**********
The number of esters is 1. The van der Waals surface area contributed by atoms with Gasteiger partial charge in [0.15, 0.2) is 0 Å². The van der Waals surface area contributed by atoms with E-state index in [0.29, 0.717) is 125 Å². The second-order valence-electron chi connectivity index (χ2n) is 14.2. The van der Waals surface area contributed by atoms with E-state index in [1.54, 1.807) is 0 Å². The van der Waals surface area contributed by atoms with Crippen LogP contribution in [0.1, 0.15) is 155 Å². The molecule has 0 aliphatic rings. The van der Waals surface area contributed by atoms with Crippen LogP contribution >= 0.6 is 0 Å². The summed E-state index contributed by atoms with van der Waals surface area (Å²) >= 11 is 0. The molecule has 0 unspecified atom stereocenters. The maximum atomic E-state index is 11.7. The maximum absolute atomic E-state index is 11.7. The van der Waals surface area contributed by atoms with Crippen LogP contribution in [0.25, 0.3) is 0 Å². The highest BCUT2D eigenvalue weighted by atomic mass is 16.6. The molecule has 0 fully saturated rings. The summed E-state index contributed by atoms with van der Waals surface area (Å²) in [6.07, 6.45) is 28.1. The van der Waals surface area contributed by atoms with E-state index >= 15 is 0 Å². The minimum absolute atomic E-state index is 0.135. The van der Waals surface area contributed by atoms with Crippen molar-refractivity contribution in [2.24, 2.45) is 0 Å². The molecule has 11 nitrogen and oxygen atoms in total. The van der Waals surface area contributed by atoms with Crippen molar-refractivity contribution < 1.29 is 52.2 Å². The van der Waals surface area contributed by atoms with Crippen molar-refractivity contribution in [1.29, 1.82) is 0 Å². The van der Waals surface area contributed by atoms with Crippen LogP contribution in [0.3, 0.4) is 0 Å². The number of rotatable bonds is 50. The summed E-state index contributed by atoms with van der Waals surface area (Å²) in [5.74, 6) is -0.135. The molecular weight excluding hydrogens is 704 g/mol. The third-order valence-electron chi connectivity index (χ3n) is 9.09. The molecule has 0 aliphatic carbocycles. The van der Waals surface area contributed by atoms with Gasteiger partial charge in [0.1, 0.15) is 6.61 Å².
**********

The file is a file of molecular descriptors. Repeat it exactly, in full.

The number of esters is 1. The van der Waals surface area contributed by atoms with Gasteiger partial charge in [0.15, 0.2) is 0 Å². The van der Waals surface area contributed by atoms with E-state index in [0.29, 0.717) is 125 Å². The second-order valence-electron chi connectivity index (χ2n) is 14.2. The van der Waals surface area contributed by atoms with E-state index in [1.54, 1.807) is 0 Å². The van der Waals surface area contributed by atoms with Crippen LogP contribution in [0.1, 0.15) is 155 Å². The molecule has 0 aliphatic rings. The van der Waals surface area contributed by atoms with Crippen LogP contribution >= 0.6 is 0 Å². The summed E-state index contributed by atoms with van der Waals surface area (Å²) >= 11 is 0. The molecule has 0 unspecified atom stereocenters. The maximum atomic E-state index is 11.7. The maximum absolute atomic E-state index is 11.7. The van der Waals surface area contributed by atoms with Crippen LogP contribution in [0.25, 0.3) is 0 Å². The highest BCUT2D eigenvalue weighted by atomic mass is 16.6. The molecule has 0 fully saturated rings. The summed E-state index contributed by atoms with van der Waals surface area (Å²) in [6.07, 6.45) is 28.1. The van der Waals surface area contributed by atoms with E-state index >= 15 is 0 Å². The minimum absolute atomic E-state index is 0.135. The van der Waals surface area contributed by atoms with Crippen molar-refractivity contribution in [2.24, 2.45) is 0 Å². The molecule has 11 nitrogen and oxygen atoms in total. The van der Waals surface area contributed by atoms with Crippen molar-refractivity contribution < 1.29 is 52.2 Å². The van der Waals surface area contributed by atoms with Crippen molar-refractivity contribution in [1.29, 1.82) is 0 Å². The van der Waals surface area contributed by atoms with Crippen LogP contribution in [0.3, 0.4) is 0 Å². The number of rotatable bonds is 50. The summed E-state index contributed by atoms with van der Waals surface area (Å²) in [5.74, 6) is -0.135. The molecular weight excluding hydrogens is 704 g/mol. The third-order valence-electron chi connectivity index (χ3n) is 9.09. The molecule has 0 aliphatic carbocycles. The van der Waals surface area contributed by atoms with Gasteiger partial charge in [0.1, 0.15) is 6.61 Å².